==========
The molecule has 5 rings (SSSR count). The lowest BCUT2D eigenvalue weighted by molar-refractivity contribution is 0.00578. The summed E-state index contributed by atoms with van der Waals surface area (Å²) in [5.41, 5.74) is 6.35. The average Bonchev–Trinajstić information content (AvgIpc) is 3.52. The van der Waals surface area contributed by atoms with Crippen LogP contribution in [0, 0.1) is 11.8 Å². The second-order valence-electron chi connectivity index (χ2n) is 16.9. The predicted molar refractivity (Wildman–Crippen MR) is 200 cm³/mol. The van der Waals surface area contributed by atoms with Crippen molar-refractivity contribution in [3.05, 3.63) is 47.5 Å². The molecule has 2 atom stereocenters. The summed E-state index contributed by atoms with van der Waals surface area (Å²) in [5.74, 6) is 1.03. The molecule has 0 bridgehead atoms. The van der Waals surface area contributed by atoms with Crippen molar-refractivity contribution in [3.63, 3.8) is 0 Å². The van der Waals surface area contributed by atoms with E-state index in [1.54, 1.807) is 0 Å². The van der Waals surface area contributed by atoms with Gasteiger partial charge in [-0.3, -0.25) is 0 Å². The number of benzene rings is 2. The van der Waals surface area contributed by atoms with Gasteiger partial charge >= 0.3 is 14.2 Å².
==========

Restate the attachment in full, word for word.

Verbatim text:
The molecule has 5 rings (SSSR count). The lowest BCUT2D eigenvalue weighted by molar-refractivity contribution is 0.00578. The summed E-state index contributed by atoms with van der Waals surface area (Å²) in [5.41, 5.74) is 6.35. The average Bonchev–Trinajstić information content (AvgIpc) is 3.52. The van der Waals surface area contributed by atoms with Crippen LogP contribution in [0, 0.1) is 11.8 Å². The second-order valence-electron chi connectivity index (χ2n) is 16.9. The predicted molar refractivity (Wildman–Crippen MR) is 200 cm³/mol. The van der Waals surface area contributed by atoms with Crippen molar-refractivity contribution in [3.05, 3.63) is 47.5 Å². The molecule has 2 atom stereocenters. The summed E-state index contributed by atoms with van der Waals surface area (Å²) in [5.74, 6) is 1.03. The molecule has 0 bridgehead atoms. The van der Waals surface area contributed by atoms with Crippen molar-refractivity contribution in [3.63, 3.8) is 0 Å². The van der Waals surface area contributed by atoms with E-state index in [1.54, 1.807) is 0 Å². The van der Waals surface area contributed by atoms with Gasteiger partial charge in [-0.3, -0.25) is 0 Å². The number of benzene rings is 2. The van der Waals surface area contributed by atoms with Gasteiger partial charge >= 0.3 is 14.2 Å².